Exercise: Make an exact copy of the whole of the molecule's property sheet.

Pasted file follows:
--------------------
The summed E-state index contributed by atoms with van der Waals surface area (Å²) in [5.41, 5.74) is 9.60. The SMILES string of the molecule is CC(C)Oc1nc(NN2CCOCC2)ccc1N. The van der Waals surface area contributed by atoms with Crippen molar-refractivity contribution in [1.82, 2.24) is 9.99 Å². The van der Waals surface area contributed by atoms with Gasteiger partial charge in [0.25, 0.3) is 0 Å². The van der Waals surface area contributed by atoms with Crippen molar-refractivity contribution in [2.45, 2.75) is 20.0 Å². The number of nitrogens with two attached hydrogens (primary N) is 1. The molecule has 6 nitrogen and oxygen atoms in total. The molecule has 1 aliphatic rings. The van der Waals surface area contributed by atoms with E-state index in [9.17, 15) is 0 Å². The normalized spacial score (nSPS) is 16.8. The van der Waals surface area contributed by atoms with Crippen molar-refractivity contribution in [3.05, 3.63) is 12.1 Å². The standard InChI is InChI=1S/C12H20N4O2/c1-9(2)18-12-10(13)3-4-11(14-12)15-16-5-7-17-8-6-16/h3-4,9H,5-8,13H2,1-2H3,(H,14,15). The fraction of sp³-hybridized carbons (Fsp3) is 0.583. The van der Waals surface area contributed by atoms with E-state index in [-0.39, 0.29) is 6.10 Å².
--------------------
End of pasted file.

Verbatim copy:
The summed E-state index contributed by atoms with van der Waals surface area (Å²) in [5.41, 5.74) is 9.60. The SMILES string of the molecule is CC(C)Oc1nc(NN2CCOCC2)ccc1N. The van der Waals surface area contributed by atoms with Crippen molar-refractivity contribution in [1.82, 2.24) is 9.99 Å². The van der Waals surface area contributed by atoms with Gasteiger partial charge in [0.25, 0.3) is 0 Å². The van der Waals surface area contributed by atoms with Crippen molar-refractivity contribution in [2.45, 2.75) is 20.0 Å². The number of nitrogens with two attached hydrogens (primary N) is 1. The molecule has 6 nitrogen and oxygen atoms in total. The molecule has 1 aliphatic rings. The van der Waals surface area contributed by atoms with E-state index in [9.17, 15) is 0 Å². The normalized spacial score (nSPS) is 16.8. The van der Waals surface area contributed by atoms with Crippen molar-refractivity contribution in [3.05, 3.63) is 12.1 Å². The standard InChI is InChI=1S/C12H20N4O2/c1-9(2)18-12-10(13)3-4-11(14-12)15-16-5-7-17-8-6-16/h3-4,9H,5-8,13H2,1-2H3,(H,14,15). The fraction of sp³-hybridized carbons (Fsp3) is 0.583. The van der Waals surface area contributed by atoms with E-state index in [-0.39, 0.29) is 6.10 Å².